Jon Stewart on Eric Garner: Pushing Race

I want to like him, but Jon Stewart on Eric Garner really disappoints me.

One of the Freedom-oriented pages in my Facebook feed shared a link to Jon Stewart’s rant about Eric Garner, with their own headline, “Jon Stewart Loses Some Faith in the State.”

(Sidenote here: While I am frustrated by how much police can get away with, and I wish Eric Garner had been afforded the dignity of representation by a prosecutor, I doubt that criminal charge of much seriousness would have made it past a jury. This is especially true since Garner died of cardiac arrest in the ambulance, not of asphyxiation on the spot. I still don’t understand why a police officer using a chokehold that the police department has ruled as too dangerous cannot be prosecuted for reckless endangerment. In any case, I hope Garner’s family gets vindicated in a civil court.)

Since I think Stewart’s world and life would be dramatically improved by a reduction of his superstitious faith in the State, I watched the video with some hope. And it was great for awhile. See for yourself:

As far as I’m concerned, the first two minutes and forty-five seconds of this presentation were quite good with moments of brilliance. Stewart was right to put aside joking for the most part and simply talk about the issue. It doesn’t lend itself to comedy.

But how is living (or not living!) in a post-racial society relevant to this issue?

Yes, I realize that Eric Garner was an African American and his assailant was not. But that does not prove anything.

And yes, I realize it is probably true that we do not live in a post-racial society. I suspect that I think there is far more racism in society that Jon Stewart will ever accept. In fact, I think we live in what is substantially a neo-Nazi society that (without the anti-Semitism, granted) is committed to exterminating racial minorities and the disabled.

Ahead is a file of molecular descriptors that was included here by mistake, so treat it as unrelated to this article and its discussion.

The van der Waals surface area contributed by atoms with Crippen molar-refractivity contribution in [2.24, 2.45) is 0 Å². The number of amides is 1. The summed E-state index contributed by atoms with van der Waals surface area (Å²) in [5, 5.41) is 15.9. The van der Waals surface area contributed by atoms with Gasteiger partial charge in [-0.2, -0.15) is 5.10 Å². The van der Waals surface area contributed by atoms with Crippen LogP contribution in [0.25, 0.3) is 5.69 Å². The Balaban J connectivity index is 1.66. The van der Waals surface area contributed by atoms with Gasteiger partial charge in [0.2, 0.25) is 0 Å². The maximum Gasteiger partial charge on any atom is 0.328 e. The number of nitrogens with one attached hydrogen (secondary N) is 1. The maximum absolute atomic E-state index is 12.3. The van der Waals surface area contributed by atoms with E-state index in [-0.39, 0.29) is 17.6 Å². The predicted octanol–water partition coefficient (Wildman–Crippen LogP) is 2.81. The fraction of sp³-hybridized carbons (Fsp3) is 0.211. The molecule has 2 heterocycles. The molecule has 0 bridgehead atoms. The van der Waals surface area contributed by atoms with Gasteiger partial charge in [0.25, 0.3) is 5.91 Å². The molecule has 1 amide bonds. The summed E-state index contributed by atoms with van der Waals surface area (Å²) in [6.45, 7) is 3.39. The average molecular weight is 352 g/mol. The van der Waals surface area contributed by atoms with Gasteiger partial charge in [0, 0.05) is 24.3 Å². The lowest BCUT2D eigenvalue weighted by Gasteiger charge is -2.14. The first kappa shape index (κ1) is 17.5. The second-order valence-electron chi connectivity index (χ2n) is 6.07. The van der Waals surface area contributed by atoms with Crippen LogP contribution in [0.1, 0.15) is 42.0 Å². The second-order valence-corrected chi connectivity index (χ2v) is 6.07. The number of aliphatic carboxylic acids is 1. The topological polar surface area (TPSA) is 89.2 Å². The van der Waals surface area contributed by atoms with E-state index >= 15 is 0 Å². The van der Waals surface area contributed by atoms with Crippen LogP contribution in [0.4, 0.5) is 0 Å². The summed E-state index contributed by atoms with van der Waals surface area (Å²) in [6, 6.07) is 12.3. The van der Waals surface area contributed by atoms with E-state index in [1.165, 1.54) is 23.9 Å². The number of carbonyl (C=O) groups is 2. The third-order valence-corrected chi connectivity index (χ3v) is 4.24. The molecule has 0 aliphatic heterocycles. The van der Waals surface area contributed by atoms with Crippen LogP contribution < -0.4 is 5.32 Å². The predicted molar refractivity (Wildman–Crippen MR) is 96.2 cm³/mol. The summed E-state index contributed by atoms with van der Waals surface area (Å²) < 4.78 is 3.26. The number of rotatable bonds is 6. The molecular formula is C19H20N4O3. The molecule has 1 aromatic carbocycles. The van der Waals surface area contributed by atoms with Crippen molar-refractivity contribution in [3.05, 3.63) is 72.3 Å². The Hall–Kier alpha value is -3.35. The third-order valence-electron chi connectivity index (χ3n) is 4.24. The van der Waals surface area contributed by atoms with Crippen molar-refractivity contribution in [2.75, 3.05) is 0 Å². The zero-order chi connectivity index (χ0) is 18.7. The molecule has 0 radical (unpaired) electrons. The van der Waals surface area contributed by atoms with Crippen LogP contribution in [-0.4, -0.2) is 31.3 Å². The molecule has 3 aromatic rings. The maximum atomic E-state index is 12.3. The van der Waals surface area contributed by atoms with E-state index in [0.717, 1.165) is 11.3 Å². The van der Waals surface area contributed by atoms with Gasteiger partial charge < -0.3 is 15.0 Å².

And yes, I realize there is racial profiling going on (though I suspect that black cops would act no differently than white cops).

But pointing to Garner’s race as the deciding factor or the most significant detail is just a claim, not a self-evident truth. Bringing up race serves no purpose except to obscure the real issue and keep two groups with common interest and a natural affinity from uniting against their master.

The two groups who have a natural affinity and common interests are middle-  to working-class White Americans who tend to side with the Tea Party and middle- to lower-class African Americans. The people Obama likes to think of as “bitter clingers” to their guns and their Christianity have a great deal of solidarity with the people he thinks are locked into the Democrat stable. Jon Stewart’s redirection of the natural rage that American’s feel is an attempt to feed that delusion.

But there is no reason to think that police abuse is based on race. This story is only one example. The issue is not White v. Black but Cop v. Anyone Else Who Isn’t Powerful Enough to Make the Cop have a Bad Day. Some cases do involve African Americans, but they happen so often to White people as well that no one even accuses the cops of racial wrongdoing.

So, you don’t have to be an African American subject to White cops in order for the follwing to happen:

police gun

I could go on all day.

I’m sure racial bias (which, by the way, is not the same as real racism) sometimes comes into it, like the man gunned down in Walmart, for example. But that is not the essential problem for either black or white.

Here’s a piece of anecdotal testimony: the county next to the one in which I reside has a low tax rate which sends the county law enforcement searching after Federal grant money. And Federal grant money is designed to encourage police state behavior. They require multiple checkpoints. I have friends who live in that county–two families who live in the same neighborhood and who are under different economic circumstances. They are friends who commonly do things together and they, as a result, have passed through check points together. The SUV that is bright, new, and expensive gets waved on through. The SUV that was bought used gets stopped for questioning.

It isn’t about race; it is about economics and power.

Even in the Ferguson case, once you get beyond the criminal element, the real rage is over grasping, harassing revenue collection. This is and should be a Tea Party opportunity. Don’t let the ruling class foment internal conflict in order to stay in power.